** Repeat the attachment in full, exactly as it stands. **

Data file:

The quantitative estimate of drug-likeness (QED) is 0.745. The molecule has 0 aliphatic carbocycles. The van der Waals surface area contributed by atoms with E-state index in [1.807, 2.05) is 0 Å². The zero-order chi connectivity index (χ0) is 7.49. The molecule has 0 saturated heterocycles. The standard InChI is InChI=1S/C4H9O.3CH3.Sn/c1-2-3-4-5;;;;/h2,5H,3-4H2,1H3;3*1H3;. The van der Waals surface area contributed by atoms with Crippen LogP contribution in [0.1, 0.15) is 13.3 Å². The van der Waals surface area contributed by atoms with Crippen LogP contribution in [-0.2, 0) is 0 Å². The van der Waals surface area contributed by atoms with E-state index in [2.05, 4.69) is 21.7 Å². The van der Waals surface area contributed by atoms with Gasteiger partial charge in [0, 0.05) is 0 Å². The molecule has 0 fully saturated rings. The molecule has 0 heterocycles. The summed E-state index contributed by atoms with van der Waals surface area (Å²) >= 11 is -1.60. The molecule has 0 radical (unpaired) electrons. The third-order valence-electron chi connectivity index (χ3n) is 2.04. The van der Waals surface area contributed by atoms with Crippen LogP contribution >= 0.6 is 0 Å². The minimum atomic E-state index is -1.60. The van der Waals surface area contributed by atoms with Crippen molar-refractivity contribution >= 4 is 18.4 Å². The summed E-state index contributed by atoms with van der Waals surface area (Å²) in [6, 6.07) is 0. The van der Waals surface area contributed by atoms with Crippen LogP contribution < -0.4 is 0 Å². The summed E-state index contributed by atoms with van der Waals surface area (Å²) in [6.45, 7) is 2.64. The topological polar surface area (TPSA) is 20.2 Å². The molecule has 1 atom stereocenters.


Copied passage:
The quantitative estimate of drug-likeness (QED) is 0.745. The molecule has 0 aliphatic carbocycles. The van der Waals surface area contributed by atoms with E-state index in [1.807, 2.05) is 0 Å². The zero-order chi connectivity index (χ0) is 7.49. The molecule has 0 saturated heterocycles. The standard InChI is InChI=1S/C4H9O.3CH3.Sn/c1-2-3-4-5;;;;/h2,5H,3-4H2,1H3;3*1H3;. The van der Waals surface area contributed by atoms with Crippen LogP contribution in [0.1, 0.15) is 13.3 Å². The van der Waals surface area contributed by atoms with Crippen LogP contribution in [-0.2, 0) is 0 Å². The van der Waals surface area contributed by atoms with E-state index in [2.05, 4.69) is 21.7 Å². The van der Waals surface area contributed by atoms with Gasteiger partial charge in [0, 0.05) is 0 Å². The molecule has 0 fully saturated rings. The molecule has 0 heterocycles. The summed E-state index contributed by atoms with van der Waals surface area (Å²) >= 11 is -1.60. The molecule has 0 radical (unpaired) electrons. The third-order valence-electron chi connectivity index (χ3n) is 2.04. The van der Waals surface area contributed by atoms with Crippen LogP contribution >= 0.6 is 0 Å². The minimum atomic E-state index is -1.60. The van der Waals surface area contributed by atoms with Crippen molar-refractivity contribution >= 4 is 18.4 Å². The summed E-state index contributed by atoms with van der Waals surface area (Å²) in [6, 6.07) is 0. The van der Waals surface area contributed by atoms with Crippen LogP contribution < -0.4 is 0 Å². The summed E-state index contributed by atoms with van der Waals surface area (Å²) in [6.45, 7) is 2.64. The topological polar surface area (TPSA) is 20.2 Å². The molecule has 1 atom stereocenters.